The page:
Spring Break Canceled For University of Wyoming Due to Pandemic
In hopes of containing the spread of the ongoing Covid-19 pandemic, the University of Wyoming has canceled its spring break set for March 15-19, 2021.
Under normal circumstances, college students from all over the country flock to spring break spots in March such as Florida, Texas, Arizona, or even Mexico. But this year, students will be in class instead of partying it up on the beach. The week long spring break will be used for instructional days, according to a statement from UW Vice Provost Tami Benham-Deal.
The news of the spring break cancellation comes on the heels of recent Covid-19 case spikes throughout the state of Wyoming, including areas around Laramie and Albany counties. According to the Wyoming Tribune Eagle, UW's online Covid-19 dashboard indicated that the number of active cases at the university is 96, and of those 32 have been tracked to on-campus students.
The university had previously been working in accordance with a multi-phase reopening plan since the start of the fall semester after consulting with both government and health officials. UW moved on to phase three of that plan in late September which includes increased face-to-face instruction along with more precautionary measures and surveillance testing. For all undergraduate students, Covid-19 testing is required twice a week while graduate students are tested once a week on a mandatory basis.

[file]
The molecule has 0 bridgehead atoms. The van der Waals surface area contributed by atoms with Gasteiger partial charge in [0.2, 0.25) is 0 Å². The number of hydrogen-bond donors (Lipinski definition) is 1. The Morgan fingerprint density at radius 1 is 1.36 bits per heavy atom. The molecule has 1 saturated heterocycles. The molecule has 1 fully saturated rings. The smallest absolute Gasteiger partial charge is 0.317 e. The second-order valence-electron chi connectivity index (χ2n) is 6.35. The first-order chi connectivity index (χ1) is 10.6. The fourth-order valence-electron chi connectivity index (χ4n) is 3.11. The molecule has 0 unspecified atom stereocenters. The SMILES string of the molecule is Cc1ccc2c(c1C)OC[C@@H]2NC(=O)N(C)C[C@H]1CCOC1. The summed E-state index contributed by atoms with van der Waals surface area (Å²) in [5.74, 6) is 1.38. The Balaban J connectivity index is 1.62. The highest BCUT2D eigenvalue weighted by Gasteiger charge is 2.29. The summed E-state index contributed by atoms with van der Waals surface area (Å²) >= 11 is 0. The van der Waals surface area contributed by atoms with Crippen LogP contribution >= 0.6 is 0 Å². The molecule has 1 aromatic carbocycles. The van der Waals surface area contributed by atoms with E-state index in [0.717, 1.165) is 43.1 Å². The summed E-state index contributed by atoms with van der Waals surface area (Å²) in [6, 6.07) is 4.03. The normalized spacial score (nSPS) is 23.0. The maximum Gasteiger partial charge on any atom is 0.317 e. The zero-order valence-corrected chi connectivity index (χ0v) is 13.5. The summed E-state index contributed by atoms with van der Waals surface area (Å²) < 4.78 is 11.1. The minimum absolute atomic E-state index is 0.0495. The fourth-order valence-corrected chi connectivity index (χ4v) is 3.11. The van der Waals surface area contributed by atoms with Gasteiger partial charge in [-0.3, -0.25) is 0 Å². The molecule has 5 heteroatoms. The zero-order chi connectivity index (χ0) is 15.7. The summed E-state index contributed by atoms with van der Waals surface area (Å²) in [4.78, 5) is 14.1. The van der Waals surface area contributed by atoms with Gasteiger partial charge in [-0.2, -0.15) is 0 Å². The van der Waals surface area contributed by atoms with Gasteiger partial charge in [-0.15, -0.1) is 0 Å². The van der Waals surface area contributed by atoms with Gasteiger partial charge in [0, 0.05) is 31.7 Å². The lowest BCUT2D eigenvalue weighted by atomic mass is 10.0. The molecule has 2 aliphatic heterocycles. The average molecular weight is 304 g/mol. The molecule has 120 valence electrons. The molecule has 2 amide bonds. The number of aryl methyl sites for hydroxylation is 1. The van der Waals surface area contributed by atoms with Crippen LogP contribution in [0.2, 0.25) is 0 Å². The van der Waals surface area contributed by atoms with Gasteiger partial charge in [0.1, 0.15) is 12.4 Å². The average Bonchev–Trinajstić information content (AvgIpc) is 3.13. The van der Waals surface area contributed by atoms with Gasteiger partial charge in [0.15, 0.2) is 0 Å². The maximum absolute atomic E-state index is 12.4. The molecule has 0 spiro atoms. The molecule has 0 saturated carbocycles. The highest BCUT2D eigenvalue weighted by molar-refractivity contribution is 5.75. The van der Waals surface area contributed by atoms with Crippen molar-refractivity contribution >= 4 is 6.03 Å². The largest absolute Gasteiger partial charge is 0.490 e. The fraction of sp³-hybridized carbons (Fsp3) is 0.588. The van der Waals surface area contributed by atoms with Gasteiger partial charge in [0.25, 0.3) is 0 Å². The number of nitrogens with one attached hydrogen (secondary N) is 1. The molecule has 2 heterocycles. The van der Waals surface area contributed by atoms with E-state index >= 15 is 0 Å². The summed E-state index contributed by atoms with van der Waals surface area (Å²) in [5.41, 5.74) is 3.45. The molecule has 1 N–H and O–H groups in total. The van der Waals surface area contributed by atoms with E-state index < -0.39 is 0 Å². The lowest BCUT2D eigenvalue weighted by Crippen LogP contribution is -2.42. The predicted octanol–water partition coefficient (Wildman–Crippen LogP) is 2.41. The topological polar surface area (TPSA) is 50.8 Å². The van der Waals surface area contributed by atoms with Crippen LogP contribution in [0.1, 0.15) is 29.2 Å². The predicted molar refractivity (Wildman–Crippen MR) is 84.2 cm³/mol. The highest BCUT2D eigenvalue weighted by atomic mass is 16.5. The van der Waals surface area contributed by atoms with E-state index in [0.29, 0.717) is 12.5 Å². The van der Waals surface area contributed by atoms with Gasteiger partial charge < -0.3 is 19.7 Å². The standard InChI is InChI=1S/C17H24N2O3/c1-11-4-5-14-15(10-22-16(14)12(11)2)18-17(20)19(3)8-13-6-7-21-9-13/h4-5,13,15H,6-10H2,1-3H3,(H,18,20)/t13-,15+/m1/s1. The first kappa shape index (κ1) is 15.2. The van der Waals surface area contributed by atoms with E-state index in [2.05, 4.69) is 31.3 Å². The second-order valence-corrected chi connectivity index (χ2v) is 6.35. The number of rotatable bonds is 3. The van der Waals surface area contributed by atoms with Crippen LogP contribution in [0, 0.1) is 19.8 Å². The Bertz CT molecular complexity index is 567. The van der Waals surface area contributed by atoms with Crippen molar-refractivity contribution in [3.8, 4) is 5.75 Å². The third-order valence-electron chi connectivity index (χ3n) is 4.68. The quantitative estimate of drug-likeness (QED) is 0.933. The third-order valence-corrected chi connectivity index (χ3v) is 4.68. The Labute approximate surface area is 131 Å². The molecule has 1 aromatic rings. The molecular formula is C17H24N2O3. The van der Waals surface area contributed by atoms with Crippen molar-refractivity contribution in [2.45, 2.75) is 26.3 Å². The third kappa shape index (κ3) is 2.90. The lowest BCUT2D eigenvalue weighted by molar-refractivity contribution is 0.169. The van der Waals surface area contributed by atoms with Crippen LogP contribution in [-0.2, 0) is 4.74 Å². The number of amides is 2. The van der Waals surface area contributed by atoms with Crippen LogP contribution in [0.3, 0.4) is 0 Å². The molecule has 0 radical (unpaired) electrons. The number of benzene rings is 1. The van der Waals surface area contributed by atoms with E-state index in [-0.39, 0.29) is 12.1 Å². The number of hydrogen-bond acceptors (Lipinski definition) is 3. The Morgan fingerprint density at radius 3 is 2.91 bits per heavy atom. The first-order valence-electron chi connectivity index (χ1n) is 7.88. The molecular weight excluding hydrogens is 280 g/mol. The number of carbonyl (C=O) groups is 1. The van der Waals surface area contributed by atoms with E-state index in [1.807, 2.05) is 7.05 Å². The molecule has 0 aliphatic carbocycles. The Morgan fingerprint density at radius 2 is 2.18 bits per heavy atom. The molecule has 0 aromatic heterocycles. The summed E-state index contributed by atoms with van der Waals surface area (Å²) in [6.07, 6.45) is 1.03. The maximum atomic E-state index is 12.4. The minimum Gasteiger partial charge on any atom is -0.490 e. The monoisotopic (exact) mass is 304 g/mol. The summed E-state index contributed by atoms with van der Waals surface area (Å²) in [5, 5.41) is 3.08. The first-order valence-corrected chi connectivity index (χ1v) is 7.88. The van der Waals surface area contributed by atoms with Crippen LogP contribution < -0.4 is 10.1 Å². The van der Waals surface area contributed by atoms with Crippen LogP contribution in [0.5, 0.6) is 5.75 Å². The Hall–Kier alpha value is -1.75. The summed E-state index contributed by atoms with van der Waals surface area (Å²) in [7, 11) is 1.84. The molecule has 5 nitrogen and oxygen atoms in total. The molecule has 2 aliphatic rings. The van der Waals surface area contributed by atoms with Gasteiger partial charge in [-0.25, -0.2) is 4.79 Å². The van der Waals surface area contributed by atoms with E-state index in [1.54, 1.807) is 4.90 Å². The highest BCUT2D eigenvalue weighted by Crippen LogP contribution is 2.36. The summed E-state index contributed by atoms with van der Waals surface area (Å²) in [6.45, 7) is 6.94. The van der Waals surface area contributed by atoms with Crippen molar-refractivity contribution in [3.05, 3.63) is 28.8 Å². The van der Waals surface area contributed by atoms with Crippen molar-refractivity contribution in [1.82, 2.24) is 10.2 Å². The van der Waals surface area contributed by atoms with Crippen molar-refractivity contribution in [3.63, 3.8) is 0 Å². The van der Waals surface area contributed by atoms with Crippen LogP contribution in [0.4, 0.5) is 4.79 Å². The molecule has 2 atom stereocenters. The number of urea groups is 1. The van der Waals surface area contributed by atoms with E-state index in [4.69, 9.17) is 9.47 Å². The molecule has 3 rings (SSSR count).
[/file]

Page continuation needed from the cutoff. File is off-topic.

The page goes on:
As Thanksgiving break approaches, Benham-Deal also mentioned that all students will be tested the week before since the university does not intend to send students testing positive back home. For those that do test positive at that time, there is a contingency plan that is still being finalized. As for students that leave campus for Thanksgiving break, they will not need to return until the start of the spring semester for in-person instruction.
During the upcoming spring semester, 60 percent of the classes are planning to be face-to-face in a socially distanced setting. During the current fall semester, just 50 percent of classes were done in a face-to-face socially distanced setting.